CHICAGO -- On Valentine's Day, a major storm in Pennsylvania tied up traffic along 50 miles of Interstate 78 and adjoining highways. Many travelers were stranded for as long as two days. One driver needed 12 hours to go 100 miles. So I've got an idea: Enact a federal bill of rights for highway motorists, guaranteeing that they will never again be stuck in a weather-related traffic jam for more than three hours.
Does that sound crazy? No crazier than an idea that is being taken seriously in Washington these days: an airline passengers' bill of rights, which would require planes to return to the gate after three hours. This proposal comes in the aftermath of an appalling episode in which travelers on nine JetBlue flights were stuck on the tarmac at New York's Kennedy International Airport for more than six hours during a horrendous ice storm.
The prerogative of taking their business elsewhere is the best protection consumers have in air travel or any other sector. Not only are politicians unlikely to do a better job managing commercial aviation than the airlines are doing, but their intervention is bound to make things worse for both carriers and their customers.
Incidents like the one at JFK make headlines because they are not only appalling but rare. From 2000 through 2006, according to the U.S. Department of Transportation, some 330 aircraft have been held on the tarmac for more than five hours awaiting takeoff. But as the Business Travel Coalition points out, there were 88 million flights during that time.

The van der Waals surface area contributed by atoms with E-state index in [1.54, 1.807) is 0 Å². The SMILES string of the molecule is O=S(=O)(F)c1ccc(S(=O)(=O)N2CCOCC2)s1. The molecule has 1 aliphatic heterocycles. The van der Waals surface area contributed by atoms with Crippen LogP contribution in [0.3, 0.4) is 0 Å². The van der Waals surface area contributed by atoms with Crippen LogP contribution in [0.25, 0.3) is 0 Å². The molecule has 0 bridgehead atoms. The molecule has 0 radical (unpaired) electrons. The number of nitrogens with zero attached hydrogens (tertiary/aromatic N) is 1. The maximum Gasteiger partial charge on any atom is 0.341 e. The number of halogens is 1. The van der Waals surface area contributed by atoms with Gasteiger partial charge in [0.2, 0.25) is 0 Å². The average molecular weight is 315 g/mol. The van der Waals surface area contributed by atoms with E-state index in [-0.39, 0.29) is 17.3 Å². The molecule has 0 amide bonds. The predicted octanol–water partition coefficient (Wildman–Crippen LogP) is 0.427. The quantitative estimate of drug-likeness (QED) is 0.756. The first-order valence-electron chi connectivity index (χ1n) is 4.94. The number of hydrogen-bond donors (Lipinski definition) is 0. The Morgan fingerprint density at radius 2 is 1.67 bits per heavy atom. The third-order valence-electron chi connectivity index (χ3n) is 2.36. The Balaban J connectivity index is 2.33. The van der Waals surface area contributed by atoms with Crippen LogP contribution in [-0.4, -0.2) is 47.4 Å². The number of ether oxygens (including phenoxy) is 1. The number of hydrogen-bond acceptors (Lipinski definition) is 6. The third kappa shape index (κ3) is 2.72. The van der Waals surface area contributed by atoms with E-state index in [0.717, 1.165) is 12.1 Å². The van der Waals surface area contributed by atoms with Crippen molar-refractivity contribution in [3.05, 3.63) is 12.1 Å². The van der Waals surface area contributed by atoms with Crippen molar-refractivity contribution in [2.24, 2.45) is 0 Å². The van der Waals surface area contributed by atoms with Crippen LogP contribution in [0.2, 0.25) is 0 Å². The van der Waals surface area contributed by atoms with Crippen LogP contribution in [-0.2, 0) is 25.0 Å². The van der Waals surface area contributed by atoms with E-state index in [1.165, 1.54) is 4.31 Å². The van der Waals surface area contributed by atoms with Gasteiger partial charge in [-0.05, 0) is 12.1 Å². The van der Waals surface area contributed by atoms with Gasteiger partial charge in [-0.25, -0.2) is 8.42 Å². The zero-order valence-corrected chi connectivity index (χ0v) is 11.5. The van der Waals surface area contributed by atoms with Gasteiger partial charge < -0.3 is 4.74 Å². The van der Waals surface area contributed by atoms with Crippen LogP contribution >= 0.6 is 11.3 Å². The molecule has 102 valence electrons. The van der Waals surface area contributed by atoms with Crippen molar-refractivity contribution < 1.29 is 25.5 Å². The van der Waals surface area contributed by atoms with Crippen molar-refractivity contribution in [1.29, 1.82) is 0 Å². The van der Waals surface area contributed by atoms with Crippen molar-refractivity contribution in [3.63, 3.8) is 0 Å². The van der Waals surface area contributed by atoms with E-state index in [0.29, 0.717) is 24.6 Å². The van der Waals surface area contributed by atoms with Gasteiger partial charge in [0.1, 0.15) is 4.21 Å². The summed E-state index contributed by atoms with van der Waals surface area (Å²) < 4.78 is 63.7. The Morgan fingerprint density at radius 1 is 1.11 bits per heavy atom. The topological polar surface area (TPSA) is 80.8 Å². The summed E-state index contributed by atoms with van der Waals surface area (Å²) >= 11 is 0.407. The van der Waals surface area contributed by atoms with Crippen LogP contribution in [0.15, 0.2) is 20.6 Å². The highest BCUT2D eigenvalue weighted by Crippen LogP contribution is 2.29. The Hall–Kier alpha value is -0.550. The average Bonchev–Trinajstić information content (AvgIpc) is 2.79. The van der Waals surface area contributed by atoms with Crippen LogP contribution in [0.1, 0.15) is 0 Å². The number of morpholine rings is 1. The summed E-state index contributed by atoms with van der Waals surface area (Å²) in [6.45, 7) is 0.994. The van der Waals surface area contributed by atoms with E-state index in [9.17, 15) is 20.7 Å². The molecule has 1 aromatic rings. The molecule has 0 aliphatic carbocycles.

American carriers have lost money four of the last five years. Over the past two decades, fares have dropped by half after accounting for inflation. That didn't happen because of government mandates but because of relentless, brutal competition for customers.
Many travelers, of course, dream of quality onboard meals, more legroom and fewer delays. But if those were truly a priority, plenty of companies would raise fares to pay for them. The immovable fact about people who fly, though, is that most will choose the cheapest flight. But saddling carriers with rigid federal rules will mean higher costs and higher fares.
JetBlue will pay the price for its mistakes in two ways. The first is in compensation paid to customers, since anyone stranded for three hours or more will get a full refund and a free round-trip ticket to anywhere the airline flies. The second is in lost goodwill. After years of getting reviews that Meryl Streep would envy, JetBlue may find that some travelers would rather hitchhike than take another chance of being held captive. That's why the airline doesn't need a government mandate: It's establishing its own bill of rights for customers.
The penalties of the marketplace are a keen incentive for airlines to prevent long delays. But in a world of full planes, congested airports and bad weather, there is no way to guarantee travelers will never have to endure such inconveniences.
A federal law can't banish the events that create snafus. For the government to impose a three-hour limit will have one simple effect: more canceled flights.
Being stranded on the tarmac for four hours is bad. Spending two days sitting on a suitcase in the departure area may be worse.
In the end, we're better off leaving decisions about airline operations to the people who have the most expertise, who know the specifics of each particular situation, and who ultimately have to answer to their customers. If there is a better way to avoid major tie-ups, they'll figure it out sooner than Congress will. Politicians can prosper offering empty solutions. Capitalists, as JetBlue can attest, are not so lucky.
Steve Chapman is a columnist for the Chicago Tribune. His column appears Mondays. His e-mail is email@example.com.